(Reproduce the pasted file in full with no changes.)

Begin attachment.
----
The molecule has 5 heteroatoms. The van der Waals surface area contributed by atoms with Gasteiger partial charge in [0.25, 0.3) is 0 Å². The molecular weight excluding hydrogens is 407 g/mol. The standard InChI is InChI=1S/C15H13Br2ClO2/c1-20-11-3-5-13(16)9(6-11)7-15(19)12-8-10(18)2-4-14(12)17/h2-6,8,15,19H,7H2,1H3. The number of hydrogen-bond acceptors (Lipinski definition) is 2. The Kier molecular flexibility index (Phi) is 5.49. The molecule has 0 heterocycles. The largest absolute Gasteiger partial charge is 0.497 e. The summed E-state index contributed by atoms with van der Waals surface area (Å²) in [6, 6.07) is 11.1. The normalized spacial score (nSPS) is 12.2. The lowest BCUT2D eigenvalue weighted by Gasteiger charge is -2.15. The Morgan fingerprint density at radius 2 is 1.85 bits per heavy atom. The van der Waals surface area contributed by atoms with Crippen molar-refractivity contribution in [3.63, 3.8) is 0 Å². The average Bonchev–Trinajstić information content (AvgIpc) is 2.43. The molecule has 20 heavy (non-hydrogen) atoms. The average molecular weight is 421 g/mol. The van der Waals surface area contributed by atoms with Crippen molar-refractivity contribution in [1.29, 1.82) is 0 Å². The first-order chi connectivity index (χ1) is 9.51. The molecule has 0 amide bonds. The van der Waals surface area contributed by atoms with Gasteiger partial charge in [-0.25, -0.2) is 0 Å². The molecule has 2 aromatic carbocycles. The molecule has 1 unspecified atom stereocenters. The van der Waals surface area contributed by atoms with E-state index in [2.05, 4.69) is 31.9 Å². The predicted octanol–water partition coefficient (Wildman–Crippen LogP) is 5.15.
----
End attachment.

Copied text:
The molecule has 5 heteroatoms. The van der Waals surface area contributed by atoms with Gasteiger partial charge in [0.25, 0.3) is 0 Å². The molecular weight excluding hydrogens is 407 g/mol. The standard InChI is InChI=1S/C15H13Br2ClO2/c1-20-11-3-5-13(16)9(6-11)7-15(19)12-8-10(18)2-4-14(12)17/h2-6,8,15,19H,7H2,1H3. The number of hydrogen-bond acceptors (Lipinski definition) is 2. The Kier molecular flexibility index (Phi) is 5.49. The molecule has 0 heterocycles. The largest absolute Gasteiger partial charge is 0.497 e. The summed E-state index contributed by atoms with van der Waals surface area (Å²) in [6, 6.07) is 11.1. The normalized spacial score (nSPS) is 12.2. The lowest BCUT2D eigenvalue weighted by Gasteiger charge is -2.15. The Morgan fingerprint density at radius 2 is 1.85 bits per heavy atom. The van der Waals surface area contributed by atoms with Crippen molar-refractivity contribution in [3.63, 3.8) is 0 Å². The average Bonchev–Trinajstić information content (AvgIpc) is 2.43. The molecule has 20 heavy (non-hydrogen) atoms. The average molecular weight is 421 g/mol. The van der Waals surface area contributed by atoms with Crippen molar-refractivity contribution in [1.29, 1.82) is 0 Å². The first-order chi connectivity index (χ1) is 9.51. The molecule has 0 amide bonds. The van der Waals surface area contributed by atoms with Gasteiger partial charge in [-0.25, -0.2) is 0 Å². The molecule has 2 aromatic carbocycles. The molecule has 1 unspecified atom stereocenters. The van der Waals surface area contributed by atoms with E-state index in [2.05, 4.69) is 31.9 Å². The predicted octanol–water partition coefficient (Wildman–Crippen LogP) is 5.15.